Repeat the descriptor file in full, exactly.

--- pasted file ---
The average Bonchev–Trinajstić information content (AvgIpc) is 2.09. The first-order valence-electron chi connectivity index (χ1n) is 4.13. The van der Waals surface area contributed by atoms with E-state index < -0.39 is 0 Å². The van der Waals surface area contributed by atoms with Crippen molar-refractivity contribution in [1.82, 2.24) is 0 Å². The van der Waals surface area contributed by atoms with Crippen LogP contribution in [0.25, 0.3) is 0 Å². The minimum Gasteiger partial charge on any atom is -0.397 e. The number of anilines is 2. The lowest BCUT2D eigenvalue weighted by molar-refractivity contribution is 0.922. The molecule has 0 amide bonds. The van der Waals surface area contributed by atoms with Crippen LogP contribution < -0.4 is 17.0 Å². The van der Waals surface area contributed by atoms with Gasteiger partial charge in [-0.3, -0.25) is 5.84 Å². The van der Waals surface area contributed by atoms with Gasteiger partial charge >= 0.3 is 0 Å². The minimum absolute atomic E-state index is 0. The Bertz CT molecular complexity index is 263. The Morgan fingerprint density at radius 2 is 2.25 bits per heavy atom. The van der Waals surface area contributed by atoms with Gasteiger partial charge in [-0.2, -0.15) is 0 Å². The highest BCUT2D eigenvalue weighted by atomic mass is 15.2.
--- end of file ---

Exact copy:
The average Bonchev–Trinajstić information content (AvgIpc) is 2.09. The first-order valence-electron chi connectivity index (χ1n) is 4.13. The van der Waals surface area contributed by atoms with E-state index < -0.39 is 0 Å². The van der Waals surface area contributed by atoms with Crippen molar-refractivity contribution in [1.82, 2.24) is 0 Å². The van der Waals surface area contributed by atoms with Crippen LogP contribution in [0.25, 0.3) is 0 Å². The minimum Gasteiger partial charge on any atom is -0.397 e. The number of anilines is 2. The lowest BCUT2D eigenvalue weighted by molar-refractivity contribution is 0.922. The molecule has 0 amide bonds. The van der Waals surface area contributed by atoms with Crippen LogP contribution < -0.4 is 17.0 Å². The van der Waals surface area contributed by atoms with Gasteiger partial charge in [-0.3, -0.25) is 5.84 Å². The van der Waals surface area contributed by atoms with Gasteiger partial charge >= 0.3 is 0 Å². The minimum absolute atomic E-state index is 0. The Bertz CT molecular complexity index is 263. The Morgan fingerprint density at radius 2 is 2.25 bits per heavy atom. The van der Waals surface area contributed by atoms with Gasteiger partial charge in [-0.2, -0.15) is 0 Å². The highest BCUT2D eigenvalue weighted by atomic mass is 15.2.